By now, there has been so much coverage in ways of analysis on Rogue One: A Star Wars Story. Honestly, what’s left to talk about? The media, from news-sites to fan-sites, and every corner of the internet has turned this first Star Wars standalone film inside-out, and dissected it from every angle possible. But here, at Coffee with Kenobi, we do our best (by tradition) to take a closer look at even the tiniest of details, through what’s been noted as a critical lens. We do this in hopes to shine some light on possible new perspectives and ideas. Hopefully, I’ll be somewhat successful with what I’m bringing to the table today.
No one thinks of “quiet” and “calm” when they think of Star Wars. No one. From the very first blast of the iconic John Williams’ score at the beginning of Star Wars: Episode IV A New Hope, to the fantastic ships, weapons, thundering confrontations and larger than life characters, it’s a loud saga. Big. Booming. Atlas holding the sphere of the world and tossing it around like a ping-pong ball. But it has occurred to me recently, after my most recent viewing of Rogue One:A Star Wars Story, that it is in simple, quiet moments and the characters who define them that I find the most power, more than any other Star Wars film.
“The strongest stars have hearts of Kyber.” — Chirrut Imwe
There’s something to be said about this quote or dialogue spoken by the Guardian of the Whills, Chirrut Imwe. It’s amazing what one line can do and how it can trigger a plethora of thoughts; not much different from saying a picture is worth a thousand words. These words unleashed a multitude of emotions on me, and I can’t help myself from going back to it.
So, this was a new experience! I’ve never reviewed a coloring book before, and I don’t think I’ve actually colored since I was in grammar school. And that was many decades ago. When presented with the opportunity to review Art of Coloring: Rogue One: A Star Wars Story(recommended ages 18-99), I was pretty excited. I went to the store, bought a box of Crayola crayons (64 colors, sharpener included!) and got to work.
I had forgotten how time-consuming coloring can be. I had also forgotten how soothing it can be. I understand now the recent trend toward adult coloring books. Sometimes you just need to let your mind go, focus on something a bit creative, and relax. Not to get too personal, but I received some very bad news this week. I was in a fair amount of distress, but in the time I was coloring, I felt better. Honestly!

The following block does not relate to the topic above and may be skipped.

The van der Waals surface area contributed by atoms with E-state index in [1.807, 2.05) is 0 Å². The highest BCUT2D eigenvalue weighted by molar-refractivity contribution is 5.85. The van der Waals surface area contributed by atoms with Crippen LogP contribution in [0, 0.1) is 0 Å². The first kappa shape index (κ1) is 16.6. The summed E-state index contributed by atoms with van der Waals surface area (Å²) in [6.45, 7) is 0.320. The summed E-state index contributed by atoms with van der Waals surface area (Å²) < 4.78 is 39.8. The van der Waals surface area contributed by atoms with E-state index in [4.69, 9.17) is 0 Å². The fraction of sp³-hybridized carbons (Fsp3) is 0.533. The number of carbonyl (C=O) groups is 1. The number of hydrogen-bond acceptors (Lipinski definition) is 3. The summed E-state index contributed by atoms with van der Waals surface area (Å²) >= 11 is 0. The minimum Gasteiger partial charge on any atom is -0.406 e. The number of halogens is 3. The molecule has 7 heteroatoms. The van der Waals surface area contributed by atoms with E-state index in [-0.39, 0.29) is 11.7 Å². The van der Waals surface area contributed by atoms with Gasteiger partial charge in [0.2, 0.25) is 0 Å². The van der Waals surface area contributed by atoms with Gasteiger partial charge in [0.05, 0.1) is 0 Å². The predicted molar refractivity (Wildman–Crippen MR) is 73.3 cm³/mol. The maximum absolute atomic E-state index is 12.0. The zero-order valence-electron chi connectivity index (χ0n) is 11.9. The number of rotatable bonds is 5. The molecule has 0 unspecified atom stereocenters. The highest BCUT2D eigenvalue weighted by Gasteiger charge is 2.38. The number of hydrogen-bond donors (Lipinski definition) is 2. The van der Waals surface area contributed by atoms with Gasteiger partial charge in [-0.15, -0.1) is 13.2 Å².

Yes, that’s right, you heard me, I said that dirty little word “prequel.” Well, guess what? You best get used to hearing it, seeing it, and reading it more often, especially now. You see, there’s a new movie coming out in about three months, and this impending film is set to take place “before” Star Wars: A New Hope. Therefore, making it a prequel film and, yes, I’m talking about Rogue One: A Star Wars Story. Call it whatever you like, a pioneering film or a groundbreaker. Either way you say it, it is still a prequel. Like them or don’t like them. Regardless, they’re here to stay.
Star Wars is evolving and, as fans, we need to do the same. It’s a new generation of Star Wars and George Lucas is no longer at the helm. Ok, so that might be old news, but so is the timeless fact that we cannot change things that we have no control over. That said, I love Star Wars – all of it! Do I agree with every tiny detail of it? No, but that doesn’t change my love for that galaxy far, far away. Why? Well, for starters, it was meant to be what it is today. The first six were meant to follow a specific pattern – like a poem – they rhyme. There are parallelisms, there are mythology patterns, and yes, tantalizing visuals that are way ahead of their time and remarkably, are still impressive to this very day. Yes, in both the original and prequel films. Side note, there are more practical models in The Phantom Menace than in any of the original three films. Anyways, moving along …
This past week, Anthony Breznican shared a group of stories on Entertainment Weekly with all new information regarding Rogue One: A Star WarsStory,which is coming out this December. We learned more about the characters, including their names and what sort of purposes they serve, as well as a character from the small screen coming to the big screen. With all this intrigue and new information, what is there to glean about how this will impact the greater mythos while being a standalone film?